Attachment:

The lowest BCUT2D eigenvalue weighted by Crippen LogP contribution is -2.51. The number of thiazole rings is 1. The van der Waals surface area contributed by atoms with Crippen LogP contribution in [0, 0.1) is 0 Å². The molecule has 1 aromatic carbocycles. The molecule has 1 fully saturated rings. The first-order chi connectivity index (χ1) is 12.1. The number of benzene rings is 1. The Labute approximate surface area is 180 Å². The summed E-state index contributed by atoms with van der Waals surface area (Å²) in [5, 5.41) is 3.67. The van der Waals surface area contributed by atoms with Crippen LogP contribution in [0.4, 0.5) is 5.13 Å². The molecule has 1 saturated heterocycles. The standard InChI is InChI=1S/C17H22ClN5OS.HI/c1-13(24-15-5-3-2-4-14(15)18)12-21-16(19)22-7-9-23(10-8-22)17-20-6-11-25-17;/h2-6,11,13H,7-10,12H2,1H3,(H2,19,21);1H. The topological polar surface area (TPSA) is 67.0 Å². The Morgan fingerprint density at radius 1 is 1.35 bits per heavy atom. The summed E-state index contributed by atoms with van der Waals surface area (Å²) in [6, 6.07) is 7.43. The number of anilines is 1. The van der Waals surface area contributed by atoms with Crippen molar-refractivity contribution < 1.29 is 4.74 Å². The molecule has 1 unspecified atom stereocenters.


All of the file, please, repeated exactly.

The lowest BCUT2D eigenvalue weighted by Crippen LogP contribution is -2.51. The number of thiazole rings is 1. The van der Waals surface area contributed by atoms with Crippen LogP contribution in [0, 0.1) is 0 Å². The molecule has 1 aromatic carbocycles. The molecule has 1 fully saturated rings. The first-order chi connectivity index (χ1) is 12.1. The number of benzene rings is 1. The Labute approximate surface area is 180 Å². The summed E-state index contributed by atoms with van der Waals surface area (Å²) in [5, 5.41) is 3.67. The van der Waals surface area contributed by atoms with Crippen LogP contribution in [0.4, 0.5) is 5.13 Å². The molecule has 1 saturated heterocycles. The standard InChI is InChI=1S/C17H22ClN5OS.HI/c1-13(24-15-5-3-2-4-14(15)18)12-21-16(19)22-7-9-23(10-8-22)17-20-6-11-25-17;/h2-6,11,13H,7-10,12H2,1H3,(H2,19,21);1H. The topological polar surface area (TPSA) is 67.0 Å². The Morgan fingerprint density at radius 1 is 1.35 bits per heavy atom. The summed E-state index contributed by atoms with van der Waals surface area (Å²) in [6, 6.07) is 7.43. The number of anilines is 1. The van der Waals surface area contributed by atoms with Crippen molar-refractivity contribution < 1.29 is 4.74 Å². The molecule has 1 unspecified atom stereocenters.